Christine Hobden is a senior lecturer in Ethics and Public Governance. She holds a DPhil in Politics (Political Theory) from Nuffield College, University of Oxford. Before joining Wits School of Governance, Hobden lectured in Philosophy at the University of Fort Hare (2017 – 2021) and held a Max Weber Postdoctoral Fellowship at the European University Institute (2015 – 2016).

Hobden currently holds an Iso Lomso Fellowship for early career African Scholars at the Stellenbosch Institute of Advanced Study (2019 – 2022). She is an editor at Theoria: A Journal of Social and Political Theory and a part of the leadership of the Association of Political Theory in Africa (APTA).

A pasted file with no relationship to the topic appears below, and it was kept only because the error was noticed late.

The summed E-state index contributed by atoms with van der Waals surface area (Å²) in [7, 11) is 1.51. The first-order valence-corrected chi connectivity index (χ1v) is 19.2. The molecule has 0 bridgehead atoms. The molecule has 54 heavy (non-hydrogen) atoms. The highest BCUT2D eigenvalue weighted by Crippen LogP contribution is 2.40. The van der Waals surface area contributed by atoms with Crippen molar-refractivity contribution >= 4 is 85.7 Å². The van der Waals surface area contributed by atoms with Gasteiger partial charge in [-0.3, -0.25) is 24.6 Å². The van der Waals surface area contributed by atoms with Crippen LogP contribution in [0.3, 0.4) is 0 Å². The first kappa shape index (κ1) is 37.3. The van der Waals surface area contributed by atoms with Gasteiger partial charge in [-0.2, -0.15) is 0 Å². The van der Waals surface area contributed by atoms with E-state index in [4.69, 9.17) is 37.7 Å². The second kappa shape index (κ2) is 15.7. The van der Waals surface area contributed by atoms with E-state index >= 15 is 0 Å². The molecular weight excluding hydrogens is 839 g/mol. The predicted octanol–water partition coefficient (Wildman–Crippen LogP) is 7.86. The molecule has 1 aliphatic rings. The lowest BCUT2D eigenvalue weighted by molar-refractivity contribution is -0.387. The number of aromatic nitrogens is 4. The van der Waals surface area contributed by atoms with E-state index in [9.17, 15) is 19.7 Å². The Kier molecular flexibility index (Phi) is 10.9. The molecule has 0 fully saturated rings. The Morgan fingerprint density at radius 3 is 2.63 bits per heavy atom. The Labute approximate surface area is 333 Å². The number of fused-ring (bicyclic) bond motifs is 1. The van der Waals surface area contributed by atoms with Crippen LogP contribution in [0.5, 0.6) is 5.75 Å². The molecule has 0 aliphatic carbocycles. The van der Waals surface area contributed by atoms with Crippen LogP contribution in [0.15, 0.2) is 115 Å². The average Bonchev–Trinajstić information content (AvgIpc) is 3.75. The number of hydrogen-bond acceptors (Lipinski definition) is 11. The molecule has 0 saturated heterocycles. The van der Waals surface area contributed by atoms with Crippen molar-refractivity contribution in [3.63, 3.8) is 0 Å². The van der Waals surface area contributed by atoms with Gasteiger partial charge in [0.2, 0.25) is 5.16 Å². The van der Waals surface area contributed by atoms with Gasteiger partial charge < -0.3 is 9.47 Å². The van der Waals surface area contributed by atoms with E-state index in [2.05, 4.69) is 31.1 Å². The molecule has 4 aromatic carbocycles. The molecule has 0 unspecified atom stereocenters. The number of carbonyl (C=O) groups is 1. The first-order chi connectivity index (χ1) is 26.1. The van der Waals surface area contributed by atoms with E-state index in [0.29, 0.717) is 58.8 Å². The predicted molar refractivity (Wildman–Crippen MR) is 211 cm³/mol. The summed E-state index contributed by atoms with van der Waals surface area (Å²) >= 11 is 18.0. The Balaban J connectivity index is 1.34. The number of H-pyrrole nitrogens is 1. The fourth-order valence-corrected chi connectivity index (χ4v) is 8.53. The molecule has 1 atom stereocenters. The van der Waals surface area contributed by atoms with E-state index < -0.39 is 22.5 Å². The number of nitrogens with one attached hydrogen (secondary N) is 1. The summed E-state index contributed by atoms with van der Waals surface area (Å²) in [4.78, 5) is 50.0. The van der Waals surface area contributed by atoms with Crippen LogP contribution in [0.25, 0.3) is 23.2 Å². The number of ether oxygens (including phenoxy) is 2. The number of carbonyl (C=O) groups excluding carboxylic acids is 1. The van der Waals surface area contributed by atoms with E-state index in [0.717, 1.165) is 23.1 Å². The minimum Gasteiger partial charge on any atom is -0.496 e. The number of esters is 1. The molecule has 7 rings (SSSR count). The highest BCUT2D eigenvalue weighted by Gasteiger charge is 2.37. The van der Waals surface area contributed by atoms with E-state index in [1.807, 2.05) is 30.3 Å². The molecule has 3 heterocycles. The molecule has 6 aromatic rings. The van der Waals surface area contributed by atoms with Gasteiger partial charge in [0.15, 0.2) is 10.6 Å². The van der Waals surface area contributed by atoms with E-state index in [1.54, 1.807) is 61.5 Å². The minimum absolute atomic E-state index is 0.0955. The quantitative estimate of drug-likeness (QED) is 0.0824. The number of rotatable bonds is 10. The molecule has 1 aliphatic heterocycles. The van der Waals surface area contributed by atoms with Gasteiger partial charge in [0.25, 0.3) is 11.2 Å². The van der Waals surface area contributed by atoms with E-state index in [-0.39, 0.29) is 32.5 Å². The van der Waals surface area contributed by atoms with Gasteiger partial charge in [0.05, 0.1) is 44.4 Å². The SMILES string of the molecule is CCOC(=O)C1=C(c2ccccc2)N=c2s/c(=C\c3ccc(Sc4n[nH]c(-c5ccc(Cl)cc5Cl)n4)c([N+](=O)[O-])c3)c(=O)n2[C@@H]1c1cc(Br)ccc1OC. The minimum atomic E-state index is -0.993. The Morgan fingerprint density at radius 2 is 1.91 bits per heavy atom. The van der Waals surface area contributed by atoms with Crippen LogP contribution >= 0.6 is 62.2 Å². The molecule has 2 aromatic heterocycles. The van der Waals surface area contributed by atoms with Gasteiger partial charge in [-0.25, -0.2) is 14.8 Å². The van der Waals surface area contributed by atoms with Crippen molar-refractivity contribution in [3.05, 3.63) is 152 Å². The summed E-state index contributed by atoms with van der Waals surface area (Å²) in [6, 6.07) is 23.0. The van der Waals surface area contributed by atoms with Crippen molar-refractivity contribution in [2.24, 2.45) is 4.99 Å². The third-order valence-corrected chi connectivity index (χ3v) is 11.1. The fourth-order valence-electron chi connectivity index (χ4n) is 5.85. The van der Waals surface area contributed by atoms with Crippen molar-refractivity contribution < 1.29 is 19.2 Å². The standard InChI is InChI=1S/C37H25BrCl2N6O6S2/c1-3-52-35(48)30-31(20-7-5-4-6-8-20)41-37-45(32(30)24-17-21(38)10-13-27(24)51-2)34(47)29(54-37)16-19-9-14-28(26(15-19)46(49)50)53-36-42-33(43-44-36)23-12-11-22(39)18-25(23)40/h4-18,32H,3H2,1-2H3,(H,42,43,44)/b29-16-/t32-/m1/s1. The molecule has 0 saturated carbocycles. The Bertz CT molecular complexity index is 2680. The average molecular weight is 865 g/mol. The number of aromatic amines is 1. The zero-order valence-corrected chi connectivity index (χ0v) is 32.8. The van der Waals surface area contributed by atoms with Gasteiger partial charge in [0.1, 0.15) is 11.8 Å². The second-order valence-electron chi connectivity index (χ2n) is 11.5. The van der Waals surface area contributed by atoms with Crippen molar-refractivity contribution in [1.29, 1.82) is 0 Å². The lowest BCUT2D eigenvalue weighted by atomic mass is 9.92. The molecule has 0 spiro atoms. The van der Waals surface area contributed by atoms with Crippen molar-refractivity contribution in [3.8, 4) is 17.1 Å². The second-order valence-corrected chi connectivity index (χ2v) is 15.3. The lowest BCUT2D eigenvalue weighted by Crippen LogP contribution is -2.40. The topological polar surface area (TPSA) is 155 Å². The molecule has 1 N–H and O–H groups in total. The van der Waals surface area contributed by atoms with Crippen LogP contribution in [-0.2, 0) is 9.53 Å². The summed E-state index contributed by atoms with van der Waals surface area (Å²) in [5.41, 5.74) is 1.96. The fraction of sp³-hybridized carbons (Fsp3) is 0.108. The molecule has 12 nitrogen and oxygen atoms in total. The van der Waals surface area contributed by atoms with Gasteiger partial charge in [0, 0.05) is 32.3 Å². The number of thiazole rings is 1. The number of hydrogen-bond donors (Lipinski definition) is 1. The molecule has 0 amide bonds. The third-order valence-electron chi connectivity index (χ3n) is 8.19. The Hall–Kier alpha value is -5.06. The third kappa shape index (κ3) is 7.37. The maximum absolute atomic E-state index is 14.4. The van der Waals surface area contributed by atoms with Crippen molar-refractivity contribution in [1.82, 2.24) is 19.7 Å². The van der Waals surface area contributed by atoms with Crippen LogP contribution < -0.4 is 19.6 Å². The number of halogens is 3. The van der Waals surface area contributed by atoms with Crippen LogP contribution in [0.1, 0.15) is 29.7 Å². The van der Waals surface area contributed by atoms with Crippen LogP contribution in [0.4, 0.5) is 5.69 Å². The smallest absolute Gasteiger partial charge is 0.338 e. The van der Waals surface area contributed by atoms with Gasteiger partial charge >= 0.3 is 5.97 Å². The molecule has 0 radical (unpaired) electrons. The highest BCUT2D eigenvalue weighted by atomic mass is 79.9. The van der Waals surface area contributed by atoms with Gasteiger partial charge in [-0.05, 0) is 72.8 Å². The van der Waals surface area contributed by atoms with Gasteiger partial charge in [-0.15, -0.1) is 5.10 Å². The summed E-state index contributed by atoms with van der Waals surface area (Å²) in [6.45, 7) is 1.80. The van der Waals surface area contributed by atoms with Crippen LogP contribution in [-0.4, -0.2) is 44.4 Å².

Her research explores normative questions about democratic citizenship and international justice. Her recently completed book, Citizenship in a Globalised World, conceptualises a state-based citizenship that is fundamentally collective and globally-oriented. Her current research projects develop an account of political consumerism as a channel of civic responsibility and, drawing on the life and work of Rick Turner, an argument for becoming ‘engaged political philosophers’.

More information can be found on her website.

Research Interests:

  • Normative dimensions of democratic citizenship
  • Political consumerism
  • South African citizenship law and practice
  • Normative dimensions of global and international justice
  • Collective responsibility




Murray Cairns